Gene Expression Profiling: The Immune Signatures

The growing availability of gene expression profiling has allowed the study of numerous breast cancer gene profiles. Distinct patterns of gene expression are associated with different clinical outcomes.29,30 A classification of breast cancer into molecular subsets is now commonly used in clinical practice.31 However, significant disparity remains in the clinical outcomes among those subtypes.

Several gene modules have been created from cancer cell lines to describe common oncogenic pathways. Desmedt and colleagues defined 7 different gene modules associated with key biological processes (proliferation, immune response, tumor invasion, evasion of apoptosis, sustained angiogenesis, self-sufficiency in growth signals, and signaling of ER and HER2) and correlated them with prognosis in more than 2100 breast cancer patients.32 The prognostic impact of the different gene modules varied according to breast cancer subtype. Proliferation and histologic grade remained the variables most associated with survival in patients with ER-positive breast cancer. However, immune response and tumor invasion were the main variables associated with prognosis in HER2-positive breast cancer. Only immune response was associated with survival in TNBC. Another study concluded that the prognostic value of the immune-gene expression signatures was restricted to tumors with a high proliferative index, which includes TNBC and HER2-positive breast cancer.33

The association between different gene modules (including immune response) and pCR was also evaluated in a pooled analysis of 996 patients having received neoadjuvant chemotherapy and for which gene expression profiling was accessible in public databases.34 A high immune response score was associated with increased probability of pCR in all breast cancer subtypes, but the association remained significant after multivariate analysis only in ER-negative breast cancer, and was the strongest in HER2-positive breast cancer. Other trials have also confirmed that immune-gene expression signatures are better than conventional clinicopathologic criteria at identifying subgroups of patients with a better prognosis,32,35-37 especially in ER-negative breast cancer.38

Recently, another group reported the results of whole transcriptome analysis of 1282 samples from the HER2-positive breast cancer adjuvant trial NCCTG-N9831. Once more, immune-gene enriched tumors were associated with improved prognosis. Moreover, an interaction between the benefit from trastuzumab and immune-gene enrichment was reported.39 However, the same group demonstrated no significant association between TILs and RFS in patients treated with adjuvant trastuzumab in the same trial.28 These conflicting data between TILs and the immune-gene signature are difficult to reconcile; nevertheless, because TILs are composed of a mixture of cells with stimulating and suppressive immune activity, it is possible that they do not always reflect immune-gene enrichment. Additional studies are needed to better understand these findings.

Altogether, the data suggest that including an immune-enriched component in the high-proliferative subtypes could further refine the molecular classification of breast cancer. For example, TNBC is a heterogeneous subgroup of breast cancer with wide variety in prognosis and evolution. It is typically viewed as falling into the molecular category of basal-like breast cancer. Still, a significant proportion of TNBC cannot be classified in this category. In a study analyzing gene expression profiles of 587 TNBC samples, 6 different molecular subtypes were identified, including an immunomodulatory subtype characterized by high expression of genes involved in immune processes.40 Each molecular subtype was associated with a distinct prognosis and sensitivity to therapy, the immunomodulatory subtype being associated with an improved RFS compared with other subtypes.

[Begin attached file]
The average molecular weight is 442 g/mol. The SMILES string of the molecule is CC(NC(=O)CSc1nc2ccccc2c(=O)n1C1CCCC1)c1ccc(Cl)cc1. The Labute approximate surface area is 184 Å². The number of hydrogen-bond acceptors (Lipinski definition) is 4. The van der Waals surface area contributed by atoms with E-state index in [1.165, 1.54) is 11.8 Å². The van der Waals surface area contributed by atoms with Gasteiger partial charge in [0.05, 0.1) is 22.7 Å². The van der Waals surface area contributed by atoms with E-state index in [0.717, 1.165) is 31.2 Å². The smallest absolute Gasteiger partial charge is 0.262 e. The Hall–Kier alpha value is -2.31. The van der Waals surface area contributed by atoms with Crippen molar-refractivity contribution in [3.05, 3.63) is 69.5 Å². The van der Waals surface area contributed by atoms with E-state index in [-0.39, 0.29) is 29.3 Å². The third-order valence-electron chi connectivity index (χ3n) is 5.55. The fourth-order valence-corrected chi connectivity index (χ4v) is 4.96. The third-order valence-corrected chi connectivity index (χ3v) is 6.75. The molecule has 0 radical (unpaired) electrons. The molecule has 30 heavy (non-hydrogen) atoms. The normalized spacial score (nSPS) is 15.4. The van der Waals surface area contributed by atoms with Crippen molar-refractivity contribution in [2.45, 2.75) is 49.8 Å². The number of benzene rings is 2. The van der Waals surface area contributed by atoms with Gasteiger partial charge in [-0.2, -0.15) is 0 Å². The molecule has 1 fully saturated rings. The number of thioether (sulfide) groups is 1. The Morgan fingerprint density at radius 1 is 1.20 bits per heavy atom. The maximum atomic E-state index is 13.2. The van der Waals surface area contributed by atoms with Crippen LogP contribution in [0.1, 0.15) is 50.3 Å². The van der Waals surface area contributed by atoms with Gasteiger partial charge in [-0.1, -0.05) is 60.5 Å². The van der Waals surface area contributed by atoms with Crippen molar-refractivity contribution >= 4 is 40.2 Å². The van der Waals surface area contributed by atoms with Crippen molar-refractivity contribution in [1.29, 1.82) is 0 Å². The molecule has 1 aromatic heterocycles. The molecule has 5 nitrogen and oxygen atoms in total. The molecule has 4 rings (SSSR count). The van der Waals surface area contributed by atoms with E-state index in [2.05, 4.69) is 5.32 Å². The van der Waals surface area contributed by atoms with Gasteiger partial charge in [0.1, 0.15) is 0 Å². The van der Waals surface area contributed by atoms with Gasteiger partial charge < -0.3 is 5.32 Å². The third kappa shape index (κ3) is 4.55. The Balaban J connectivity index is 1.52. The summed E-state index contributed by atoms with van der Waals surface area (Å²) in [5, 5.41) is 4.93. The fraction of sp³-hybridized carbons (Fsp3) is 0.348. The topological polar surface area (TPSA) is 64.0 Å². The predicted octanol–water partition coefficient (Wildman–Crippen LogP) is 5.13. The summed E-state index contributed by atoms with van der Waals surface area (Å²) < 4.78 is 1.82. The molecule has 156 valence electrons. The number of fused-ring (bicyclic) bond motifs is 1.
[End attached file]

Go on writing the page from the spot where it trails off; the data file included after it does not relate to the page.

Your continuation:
The Immune Microenvironment: A Battlefield for Pro- and Anti-Tumor Activities

The immune system can play an antagonistic role in the tumoral environment. Although its primary method of preventing tumor formation is through immune surveillance, some immune cells also promote alternate inflammatory pathways that suppress adaptive immunity and create a state of immunotolerance. The global influence of the different immune cells depends on their cellular distribution and on the overall immune context.41 Immune infiltrates in breast cancer are mainly composed of T lymphocytes (≈75%), together with B lymphocytes (<20%), monocytes (<10%), and natural killer cells (<5%).6,42 The T CD3+ lymphocytes are divided into CD8+ and CD4+ T helper (Th) cells and CD4+ regulatory T cells (Treg). The CD4+ lymphocytes are composed of all Th subsets, with a mixture of activating and suppressive activities.6

The balance between the different T-cell subsets is determinant for efficient antitumor activity. The proportion of each T-cell subset varies widely from one patient to another and according to breast cancer subtype.43 High T-helper 1 (Th1) cytotoxic response at the expense of T-helper 2 (Th2)-driven humoral immunity is associated with a good prognosis.44,45 Tumoral infiltration by CD8+ lymphocytes, a crucial component of tumor-specific cellular adaptive immunity, is associated with an improved prognosis and a superior probability of pCR,19,46 especially in ER-negative breast cancer.47-49 Intriguingly, in a subgroup analysis of a study that evaluated CD8+ lymphocyte infiltration in 12,439 breast cancer tumor samples, the presence of CD8+ T-cell infiltrate was associated with a reduced risk of death from breast cancer in TNBC and HER2-positive breast cancer, but with a worse prognosis in luminal A breast cancer.49 In another trial, the prognostic value of CD8+ T-cell infiltrate was restricted to patients with basal-like TNBC.48

On the other hand, Tregs play an antagonistic role by promoting an immunologic self-tolerant state. Circulating Tregs were demonstrated to be elevated in breast cancer patients.50 Expression of CD4+ and CD25+ Tregs is elevated in breast tumor tissue, principally in high-grade and ER-negative breast cancer.51,52 Measurement of forkhead box P3 (FOXP3) levels has been used in many studies as a surrogate marker for Treg activity. This transcription factor plays a crucial role in the generation of immunosuppressive Tregs and is one of the most specific markers for Treg activity.53 FOXP3 expression is associated with higher tumor grade and with ER negativity.54